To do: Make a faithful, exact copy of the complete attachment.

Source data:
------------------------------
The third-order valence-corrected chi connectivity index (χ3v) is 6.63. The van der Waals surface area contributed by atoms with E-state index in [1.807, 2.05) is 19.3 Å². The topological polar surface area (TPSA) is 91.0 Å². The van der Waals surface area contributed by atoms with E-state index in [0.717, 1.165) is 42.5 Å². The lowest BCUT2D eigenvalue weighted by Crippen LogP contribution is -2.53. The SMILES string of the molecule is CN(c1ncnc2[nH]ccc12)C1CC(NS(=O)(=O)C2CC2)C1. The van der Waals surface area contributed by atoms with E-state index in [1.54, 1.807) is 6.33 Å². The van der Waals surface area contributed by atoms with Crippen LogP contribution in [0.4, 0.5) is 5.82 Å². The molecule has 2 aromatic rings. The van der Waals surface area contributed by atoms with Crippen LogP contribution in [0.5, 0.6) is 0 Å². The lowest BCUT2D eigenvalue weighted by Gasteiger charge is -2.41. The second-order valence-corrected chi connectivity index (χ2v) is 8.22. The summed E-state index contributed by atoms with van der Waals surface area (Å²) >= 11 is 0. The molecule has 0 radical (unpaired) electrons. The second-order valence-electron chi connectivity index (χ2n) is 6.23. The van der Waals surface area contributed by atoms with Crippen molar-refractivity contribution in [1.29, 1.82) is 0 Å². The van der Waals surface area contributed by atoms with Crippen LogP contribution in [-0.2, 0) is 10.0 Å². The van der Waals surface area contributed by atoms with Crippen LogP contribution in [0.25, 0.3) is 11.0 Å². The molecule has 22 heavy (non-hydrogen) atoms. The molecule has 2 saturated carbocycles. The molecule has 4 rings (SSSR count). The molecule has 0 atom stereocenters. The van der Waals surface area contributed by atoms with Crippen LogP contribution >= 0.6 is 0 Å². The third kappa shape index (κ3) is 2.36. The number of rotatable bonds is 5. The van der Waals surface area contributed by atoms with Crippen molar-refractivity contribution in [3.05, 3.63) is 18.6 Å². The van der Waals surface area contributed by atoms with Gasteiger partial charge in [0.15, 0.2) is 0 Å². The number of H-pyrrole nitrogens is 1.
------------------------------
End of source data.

The third-order valence-corrected chi connectivity index (χ3v) is 6.63. The van der Waals surface area contributed by atoms with E-state index in [1.807, 2.05) is 19.3 Å². The topological polar surface area (TPSA) is 91.0 Å². The van der Waals surface area contributed by atoms with E-state index in [0.717, 1.165) is 42.5 Å². The lowest BCUT2D eigenvalue weighted by Crippen LogP contribution is -2.53. The SMILES string of the molecule is CN(c1ncnc2[nH]ccc12)C1CC(NS(=O)(=O)C2CC2)C1. The van der Waals surface area contributed by atoms with E-state index in [1.54, 1.807) is 6.33 Å². The van der Waals surface area contributed by atoms with Crippen LogP contribution in [0.4, 0.5) is 5.82 Å². The molecule has 2 aromatic rings. The van der Waals surface area contributed by atoms with Crippen LogP contribution in [0.5, 0.6) is 0 Å². The lowest BCUT2D eigenvalue weighted by Gasteiger charge is -2.41. The second-order valence-corrected chi connectivity index (χ2v) is 8.22. The summed E-state index contributed by atoms with van der Waals surface area (Å²) >= 11 is 0. The molecule has 0 radical (unpaired) electrons. The second-order valence-electron chi connectivity index (χ2n) is 6.23. The van der Waals surface area contributed by atoms with Crippen molar-refractivity contribution in [1.29, 1.82) is 0 Å². The van der Waals surface area contributed by atoms with Crippen LogP contribution in [-0.2, 0) is 10.0 Å². The van der Waals surface area contributed by atoms with Crippen LogP contribution in [0.25, 0.3) is 11.0 Å². The molecule has 22 heavy (non-hydrogen) atoms. The molecule has 2 saturated carbocycles. The molecule has 4 rings (SSSR count). The molecule has 0 atom stereocenters. The van der Waals surface area contributed by atoms with Crippen LogP contribution >= 0.6 is 0 Å². The third kappa shape index (κ3) is 2.36. The number of rotatable bonds is 5. The van der Waals surface area contributed by atoms with Crippen molar-refractivity contribution in [3.05, 3.63) is 18.6 Å². The van der Waals surface area contributed by atoms with Gasteiger partial charge in [0.15, 0.2) is 0 Å². The number of H-pyrrole nitrogens is 1.